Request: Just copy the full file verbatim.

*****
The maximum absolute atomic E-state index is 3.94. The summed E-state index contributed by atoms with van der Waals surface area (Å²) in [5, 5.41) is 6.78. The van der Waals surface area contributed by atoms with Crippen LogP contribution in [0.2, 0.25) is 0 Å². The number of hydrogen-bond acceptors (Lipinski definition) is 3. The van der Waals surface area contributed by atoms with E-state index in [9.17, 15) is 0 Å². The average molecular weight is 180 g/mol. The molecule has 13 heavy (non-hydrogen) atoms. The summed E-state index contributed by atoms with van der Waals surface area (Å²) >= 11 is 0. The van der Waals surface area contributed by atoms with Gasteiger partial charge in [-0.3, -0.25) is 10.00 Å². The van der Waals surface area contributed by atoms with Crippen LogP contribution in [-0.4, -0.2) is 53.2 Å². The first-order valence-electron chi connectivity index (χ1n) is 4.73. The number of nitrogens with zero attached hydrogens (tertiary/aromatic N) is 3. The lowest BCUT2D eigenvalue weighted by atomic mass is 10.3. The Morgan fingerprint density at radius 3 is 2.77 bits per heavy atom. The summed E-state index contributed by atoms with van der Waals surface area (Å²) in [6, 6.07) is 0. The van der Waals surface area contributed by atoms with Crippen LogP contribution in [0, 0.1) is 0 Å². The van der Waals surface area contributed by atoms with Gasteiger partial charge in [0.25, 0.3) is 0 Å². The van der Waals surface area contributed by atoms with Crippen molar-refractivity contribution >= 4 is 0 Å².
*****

The maximum absolute atomic E-state index is 3.94. The summed E-state index contributed by atoms with van der Waals surface area (Å²) in [5, 5.41) is 6.78. The van der Waals surface area contributed by atoms with Crippen LogP contribution in [0.2, 0.25) is 0 Å². The number of hydrogen-bond acceptors (Lipinski definition) is 3. The van der Waals surface area contributed by atoms with E-state index in [9.17, 15) is 0 Å². The average molecular weight is 180 g/mol. The molecule has 13 heavy (non-hydrogen) atoms. The summed E-state index contributed by atoms with van der Waals surface area (Å²) >= 11 is 0. The van der Waals surface area contributed by atoms with Gasteiger partial charge in [-0.3, -0.25) is 10.00 Å². The van der Waals surface area contributed by atoms with Crippen LogP contribution in [-0.4, -0.2) is 53.2 Å². The first-order valence-electron chi connectivity index (χ1n) is 4.73. The number of nitrogens with zero attached hydrogens (tertiary/aromatic N) is 3. The lowest BCUT2D eigenvalue weighted by atomic mass is 10.3. The Morgan fingerprint density at radius 3 is 2.77 bits per heavy atom. The summed E-state index contributed by atoms with van der Waals surface area (Å²) in [6, 6.07) is 0. The van der Waals surface area contributed by atoms with Crippen LogP contribution in [0, 0.1) is 0 Å². The van der Waals surface area contributed by atoms with Gasteiger partial charge in [0.25, 0.3) is 0 Å². The van der Waals surface area contributed by atoms with Crippen molar-refractivity contribution >= 4 is 0 Å².